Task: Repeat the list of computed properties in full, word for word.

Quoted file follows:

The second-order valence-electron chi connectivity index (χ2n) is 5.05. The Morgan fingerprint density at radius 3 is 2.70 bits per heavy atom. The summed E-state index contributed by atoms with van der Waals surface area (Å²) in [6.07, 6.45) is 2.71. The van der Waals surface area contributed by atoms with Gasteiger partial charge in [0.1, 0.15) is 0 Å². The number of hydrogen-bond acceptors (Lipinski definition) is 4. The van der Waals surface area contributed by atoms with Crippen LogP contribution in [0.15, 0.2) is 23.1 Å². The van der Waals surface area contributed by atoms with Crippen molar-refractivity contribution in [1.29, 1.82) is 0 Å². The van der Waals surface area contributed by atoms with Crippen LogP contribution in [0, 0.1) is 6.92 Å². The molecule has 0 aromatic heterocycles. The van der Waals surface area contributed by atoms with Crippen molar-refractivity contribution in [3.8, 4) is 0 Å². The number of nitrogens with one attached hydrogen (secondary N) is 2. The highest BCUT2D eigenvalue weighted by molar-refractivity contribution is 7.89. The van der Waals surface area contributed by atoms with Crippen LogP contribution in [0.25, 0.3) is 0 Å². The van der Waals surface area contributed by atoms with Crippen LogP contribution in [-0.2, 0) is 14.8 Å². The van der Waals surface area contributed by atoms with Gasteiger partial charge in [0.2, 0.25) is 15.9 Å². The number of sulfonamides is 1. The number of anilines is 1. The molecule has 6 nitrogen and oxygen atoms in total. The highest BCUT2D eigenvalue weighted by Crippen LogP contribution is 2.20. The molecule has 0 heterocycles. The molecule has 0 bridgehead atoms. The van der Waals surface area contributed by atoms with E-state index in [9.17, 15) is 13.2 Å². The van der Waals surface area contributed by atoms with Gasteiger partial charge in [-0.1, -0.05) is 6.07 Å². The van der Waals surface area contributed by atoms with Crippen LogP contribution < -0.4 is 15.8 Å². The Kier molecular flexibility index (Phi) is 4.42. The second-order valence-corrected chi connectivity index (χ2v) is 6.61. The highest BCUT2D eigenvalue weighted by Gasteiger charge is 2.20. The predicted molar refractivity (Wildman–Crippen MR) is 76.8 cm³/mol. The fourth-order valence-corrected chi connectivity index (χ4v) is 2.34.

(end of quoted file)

The second-order valence-electron chi connectivity index (χ2n) is 5.05. The Morgan fingerprint density at radius 3 is 2.70 bits per heavy atom. The summed E-state index contributed by atoms with van der Waals surface area (Å²) in [6.07, 6.45) is 2.71. The van der Waals surface area contributed by atoms with Gasteiger partial charge in [0.1, 0.15) is 0 Å². The number of hydrogen-bond acceptors (Lipinski definition) is 4. The van der Waals surface area contributed by atoms with Crippen LogP contribution in [0.15, 0.2) is 23.1 Å². The van der Waals surface area contributed by atoms with Crippen molar-refractivity contribution in [1.29, 1.82) is 0 Å². The van der Waals surface area contributed by atoms with Crippen LogP contribution in [0, 0.1) is 6.92 Å². The molecule has 0 aromatic heterocycles. The van der Waals surface area contributed by atoms with Crippen molar-refractivity contribution in [3.8, 4) is 0 Å². The number of nitrogens with one attached hydrogen (secondary N) is 2. The highest BCUT2D eigenvalue weighted by molar-refractivity contribution is 7.89. The van der Waals surface area contributed by atoms with Crippen LogP contribution in [0.25, 0.3) is 0 Å². The van der Waals surface area contributed by atoms with Crippen LogP contribution in [-0.2, 0) is 14.8 Å². The van der Waals surface area contributed by atoms with Gasteiger partial charge in [0.2, 0.25) is 15.9 Å². The number of sulfonamides is 1. The number of anilines is 1. The molecule has 6 nitrogen and oxygen atoms in total. The highest BCUT2D eigenvalue weighted by Crippen LogP contribution is 2.20. The molecule has 0 heterocycles. The molecule has 0 bridgehead atoms. The van der Waals surface area contributed by atoms with E-state index in [9.17, 15) is 13.2 Å². The van der Waals surface area contributed by atoms with Gasteiger partial charge in [-0.1, -0.05) is 6.07 Å². The van der Waals surface area contributed by atoms with Crippen LogP contribution < -0.4 is 15.8 Å². The Kier molecular flexibility index (Phi) is 4.42. The second-order valence-corrected chi connectivity index (χ2v) is 6.61. The highest BCUT2D eigenvalue weighted by Gasteiger charge is 2.20. The predicted molar refractivity (Wildman–Crippen MR) is 76.8 cm³/mol. The fourth-order valence-corrected chi connectivity index (χ4v) is 2.34.